2. Next, perception. I qoute Molloy this time: «The blood drains from my head, the noise of things bursting, merging, avoiding one another, assails me on all sides, my eyes search in vain for two things alike, each pinpoint of skin screams a different message; I drown in the spray of phenomena». Apparently, Molloy is at the nadir of an agitated swirl of uncontrollable differences. But the net-result is, that the empirical and phenomenological erosion of the resources of identity and resemblance, come out as the inability, of the drowning ego, to apperceive anything separately and distinctly. The final outcome is the dominance of incalcitrant sameness. Sensuous weakness, having lost the ability to operate with categorial schemas, is left with the frightful task of determining placement, in a world that is rapidly drowning in universal sameness.

3. Finally, the truthful formulation of sameness. We all know that Beckett never beats around the bush; sometimes, he’s incredibly blunt. In Enough (1966), Beckett’s late text on love, the narrator at one point compare the flowers at her or his feet in the narrating present, with those in the narrated past: «I see the flowers at my feet and it’s the others I see. Those we trod down with equal step. It is true they are the same.». The flower’s aren’t «similar», they don’t «resemble» each other, across physical and temporal distances. And of course they’re not strictly speaking «identical». They are implanted on a fictional turf, on which they are of necessity always and everywhere the same - which apodictic fact is concisely articulated by the narrator: «It is true, they are the same.».

In brief, 1. late Beckett’s objects are idiotically singular and concrete, 2. perception is bereft of the power to produce discrimination and distinction, it is abandoned to diffuse sameness, and, 3., the simple but autocratic truth of this fictional fact is carefully articulated in Beckett’s work.

My overall contention, then, is that once Beckett overcame the crisis pertaining to the critique of identity, he was set free to roam the infinite and infinitely unconcerned realm of sameness. The erosion of a functional and legitimizing conjunction between subject and world - due to the loss of the force of gravity - is replaced by an immanent monism, a world in which everything is present on a mindless horisontal plane. To my mind, this is the true import of that oft-cited, rhetorical question: «Qu’importe qui parle?», or «What matters who speaks?» On a literal reading, the answer is, that it’s all the same.

Why is it all the same? Because Beckett’s enunciative voice is the outcome of a speaking creature, a worm, a sensing body; not an authentic humanist, absolved of all the superficial chatter of everyday Gerede; not a disseminated and fluctuating rambling and murmuring among refractory signifiers.... Beckett’s people are characters in a version of sub-humanism, neither humanism, nor post-humanism. This is why Hamm complains that: «Ah, the creatures, the creatures, everything has to be explained to them»(43) - at one point he even allows himself to dream of an escape: «Let’s go from here, the two of us! South! You can make a raft and the currents will carry us away, far away, to other...mammals»(34). Whereas the narrator of Dream talks adoringly of his people as «pets»: «Pets every one of them.»().

This is what Kierkegaard, in a socio-historical context, called «Nivellierung», the levelling off of all differences, be they generic, perceptual, social, economic, personal or conceptual - and what is baptized, in Dream, «dogocracy»(159). What remains, is not the transhistorical essence or Wesen of Man, but the disorienting lack of classificational schemas and social distinctions in a world that neither seems to begin, nor to end. And strange to say, this is our hyper-democratic home.

III. Stirrings Still.
The textual site of Stirrings Still (1988) is construed as a double plane, featuring on the one hand an old man sitting at his desk, while on the other hand displaying an examination of borderlines and placement between inner and outer world, self and nature, present and past. The text thus harbors a level of immanent and inconspicuous concretion - and at the same time a virtual suspension of the notions pertaining to literalness (hic et nunc, tangibility, steady coordinates, a stable ground, lack of surplus meaning).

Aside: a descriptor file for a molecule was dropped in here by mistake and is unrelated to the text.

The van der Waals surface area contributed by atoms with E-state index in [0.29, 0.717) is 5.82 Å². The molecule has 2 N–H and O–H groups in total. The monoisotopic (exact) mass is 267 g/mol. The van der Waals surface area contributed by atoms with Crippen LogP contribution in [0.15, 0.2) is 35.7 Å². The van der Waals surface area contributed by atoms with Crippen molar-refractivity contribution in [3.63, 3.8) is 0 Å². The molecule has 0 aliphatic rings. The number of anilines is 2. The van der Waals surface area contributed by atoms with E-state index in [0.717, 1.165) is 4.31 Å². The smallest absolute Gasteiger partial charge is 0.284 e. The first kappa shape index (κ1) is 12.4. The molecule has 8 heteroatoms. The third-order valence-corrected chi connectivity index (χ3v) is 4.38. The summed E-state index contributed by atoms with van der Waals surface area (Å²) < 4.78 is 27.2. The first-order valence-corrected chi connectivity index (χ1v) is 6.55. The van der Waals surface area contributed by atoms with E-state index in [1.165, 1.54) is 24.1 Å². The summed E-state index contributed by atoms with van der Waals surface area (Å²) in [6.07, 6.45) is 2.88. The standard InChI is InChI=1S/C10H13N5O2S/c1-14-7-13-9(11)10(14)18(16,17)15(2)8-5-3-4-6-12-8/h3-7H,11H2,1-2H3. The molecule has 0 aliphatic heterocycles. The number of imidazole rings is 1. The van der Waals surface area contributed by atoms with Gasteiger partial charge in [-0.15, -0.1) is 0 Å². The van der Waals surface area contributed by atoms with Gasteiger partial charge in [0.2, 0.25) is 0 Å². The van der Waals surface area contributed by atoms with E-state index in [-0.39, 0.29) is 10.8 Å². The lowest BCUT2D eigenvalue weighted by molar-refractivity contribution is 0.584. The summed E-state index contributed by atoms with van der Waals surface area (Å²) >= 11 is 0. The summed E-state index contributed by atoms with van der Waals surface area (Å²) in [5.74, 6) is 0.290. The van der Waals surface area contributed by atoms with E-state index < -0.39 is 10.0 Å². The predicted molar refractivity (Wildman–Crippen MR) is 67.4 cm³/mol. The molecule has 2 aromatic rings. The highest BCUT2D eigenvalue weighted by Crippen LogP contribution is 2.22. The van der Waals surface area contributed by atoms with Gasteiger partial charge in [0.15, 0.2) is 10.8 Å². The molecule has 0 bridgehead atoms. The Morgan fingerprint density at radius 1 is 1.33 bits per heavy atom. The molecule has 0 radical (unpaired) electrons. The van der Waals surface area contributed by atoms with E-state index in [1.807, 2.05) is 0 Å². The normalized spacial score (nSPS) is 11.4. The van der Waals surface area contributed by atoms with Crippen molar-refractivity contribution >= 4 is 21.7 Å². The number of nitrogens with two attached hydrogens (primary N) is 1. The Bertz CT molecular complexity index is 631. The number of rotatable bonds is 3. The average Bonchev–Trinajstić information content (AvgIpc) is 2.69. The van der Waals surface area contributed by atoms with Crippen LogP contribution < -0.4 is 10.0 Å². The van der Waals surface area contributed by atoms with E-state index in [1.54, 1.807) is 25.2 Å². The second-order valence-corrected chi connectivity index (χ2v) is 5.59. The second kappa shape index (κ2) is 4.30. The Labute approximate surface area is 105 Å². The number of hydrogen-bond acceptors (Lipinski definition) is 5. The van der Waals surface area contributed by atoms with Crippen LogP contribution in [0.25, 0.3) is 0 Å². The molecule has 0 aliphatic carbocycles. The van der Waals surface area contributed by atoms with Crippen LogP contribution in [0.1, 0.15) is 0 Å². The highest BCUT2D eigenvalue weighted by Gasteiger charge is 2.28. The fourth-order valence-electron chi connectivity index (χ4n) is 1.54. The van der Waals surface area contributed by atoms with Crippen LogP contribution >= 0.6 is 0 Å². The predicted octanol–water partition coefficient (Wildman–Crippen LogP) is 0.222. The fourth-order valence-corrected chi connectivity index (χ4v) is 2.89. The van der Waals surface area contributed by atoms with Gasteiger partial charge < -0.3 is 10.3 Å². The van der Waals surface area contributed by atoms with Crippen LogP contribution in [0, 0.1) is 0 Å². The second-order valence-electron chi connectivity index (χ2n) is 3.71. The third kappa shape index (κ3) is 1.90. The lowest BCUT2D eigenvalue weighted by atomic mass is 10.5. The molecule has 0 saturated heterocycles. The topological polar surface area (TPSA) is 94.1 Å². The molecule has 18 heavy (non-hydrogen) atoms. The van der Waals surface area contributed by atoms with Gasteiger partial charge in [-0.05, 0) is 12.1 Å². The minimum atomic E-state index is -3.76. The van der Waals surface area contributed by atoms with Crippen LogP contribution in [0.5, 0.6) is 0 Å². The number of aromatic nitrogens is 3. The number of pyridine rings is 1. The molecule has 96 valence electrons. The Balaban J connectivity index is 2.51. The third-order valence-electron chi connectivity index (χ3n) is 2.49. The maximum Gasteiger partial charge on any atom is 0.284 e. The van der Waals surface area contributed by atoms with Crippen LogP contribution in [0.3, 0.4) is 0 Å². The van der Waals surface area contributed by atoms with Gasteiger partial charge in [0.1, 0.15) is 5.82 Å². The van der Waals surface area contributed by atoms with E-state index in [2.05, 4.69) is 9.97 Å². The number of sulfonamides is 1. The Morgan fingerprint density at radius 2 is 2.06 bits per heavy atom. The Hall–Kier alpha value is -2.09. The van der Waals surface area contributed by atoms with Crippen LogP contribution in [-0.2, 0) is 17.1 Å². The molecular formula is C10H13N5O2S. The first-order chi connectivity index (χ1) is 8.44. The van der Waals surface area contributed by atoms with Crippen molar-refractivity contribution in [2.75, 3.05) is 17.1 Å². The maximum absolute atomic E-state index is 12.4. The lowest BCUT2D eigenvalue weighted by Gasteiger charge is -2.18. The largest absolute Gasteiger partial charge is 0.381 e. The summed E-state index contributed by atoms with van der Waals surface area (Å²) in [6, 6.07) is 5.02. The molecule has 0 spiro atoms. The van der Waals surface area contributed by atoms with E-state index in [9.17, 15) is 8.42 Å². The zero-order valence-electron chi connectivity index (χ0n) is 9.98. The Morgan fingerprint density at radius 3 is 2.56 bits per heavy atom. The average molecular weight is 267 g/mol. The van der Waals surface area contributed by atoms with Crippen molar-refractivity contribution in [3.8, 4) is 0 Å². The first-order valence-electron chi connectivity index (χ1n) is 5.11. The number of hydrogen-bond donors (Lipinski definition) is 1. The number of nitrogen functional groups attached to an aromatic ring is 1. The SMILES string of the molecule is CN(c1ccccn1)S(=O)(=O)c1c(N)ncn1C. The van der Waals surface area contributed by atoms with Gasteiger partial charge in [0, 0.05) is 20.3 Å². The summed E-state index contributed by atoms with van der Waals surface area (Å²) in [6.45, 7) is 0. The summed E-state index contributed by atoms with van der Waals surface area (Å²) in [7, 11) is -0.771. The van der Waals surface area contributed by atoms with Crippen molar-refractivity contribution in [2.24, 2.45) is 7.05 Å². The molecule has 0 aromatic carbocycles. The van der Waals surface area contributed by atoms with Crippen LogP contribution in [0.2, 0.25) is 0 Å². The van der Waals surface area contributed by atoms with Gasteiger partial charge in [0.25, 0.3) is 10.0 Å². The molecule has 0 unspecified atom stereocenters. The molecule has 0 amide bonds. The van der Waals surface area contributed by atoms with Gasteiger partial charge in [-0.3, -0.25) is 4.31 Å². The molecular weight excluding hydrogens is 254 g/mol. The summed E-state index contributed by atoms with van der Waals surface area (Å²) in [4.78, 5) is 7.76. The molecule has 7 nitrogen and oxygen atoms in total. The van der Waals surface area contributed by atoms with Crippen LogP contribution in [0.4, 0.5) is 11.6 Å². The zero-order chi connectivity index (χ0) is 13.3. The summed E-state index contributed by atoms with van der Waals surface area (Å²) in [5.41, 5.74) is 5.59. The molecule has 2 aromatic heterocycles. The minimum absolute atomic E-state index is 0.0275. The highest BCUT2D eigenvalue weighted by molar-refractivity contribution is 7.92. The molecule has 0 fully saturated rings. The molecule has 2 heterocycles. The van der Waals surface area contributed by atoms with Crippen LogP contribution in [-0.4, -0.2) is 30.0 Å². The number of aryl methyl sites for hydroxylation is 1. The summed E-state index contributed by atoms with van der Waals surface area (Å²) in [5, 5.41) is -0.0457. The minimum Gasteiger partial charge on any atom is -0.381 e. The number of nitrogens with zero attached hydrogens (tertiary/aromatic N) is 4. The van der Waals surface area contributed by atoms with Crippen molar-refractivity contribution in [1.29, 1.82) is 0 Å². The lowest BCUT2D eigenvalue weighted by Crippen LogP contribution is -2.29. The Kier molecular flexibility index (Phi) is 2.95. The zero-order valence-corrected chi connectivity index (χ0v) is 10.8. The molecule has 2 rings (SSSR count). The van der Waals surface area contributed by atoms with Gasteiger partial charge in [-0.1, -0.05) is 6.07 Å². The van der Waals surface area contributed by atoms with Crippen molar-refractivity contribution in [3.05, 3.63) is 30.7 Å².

The text stages a movement and an examination. An alleged movement from inner to outer world, and back again; and an examination of possible, valid criteria for distinguishing between inner and outer, present and past. The central problem of SS is that of location - crudely put, the essential question is: Where am I? , Or Where can I be said to be?

Now, the text is a triptychon, and is composed of three, numbered parts of diminishing size; while part 1 stages the problem, and the set of elements used to deal with it (cries, strokes of clock, light and darkness), part 2 launches a thorough, if ultimately unsuccesful examination of it; and in conclusion part 3 apparently focus on mental interiority, but this is only the screen for a renewed reflection on the thereabouts of the textual subject. SS ends with a muffled protest against being in it all the time, a futile hope of termination, «Oh all to end.».

The text opens with an image of concretion, only to immediately blur its outlines: «One night as he sat at his table head on hands he saw himself rise and go.»(259). This initial description presuppose that the male is in his right mind, that he knows where he is, and what he is doing. The instant erosion of this setting attack the most basic and most well-known foundation of calendar-time, namely the difference between night and day, quite simply by adding: «One night or day.»(259) - we can’t be sure which is which.

The entire first page is then given over to a chiastic turning and returning of the distinctions between the outer alternation between light and darkness, and the possible relation between the inner «natural light» of reason, and the cosmological light of the outer world: «This outer light then when his own went out became his only light till it in its turn went out and left him in the dark. Till it in its turn went out.»(259). Confusion results: if all darkness went out, where exactly is the male? The first part then introduce the presence of strokes of a clock and cries, allegedly coming somewhere from the outside. But once again, the problem is that this doesn’t solve a thing. The strokes, e.g., are now faint, now clear, and yet the male is always at the same place: «The same place as when left day after day for the roads.»(260).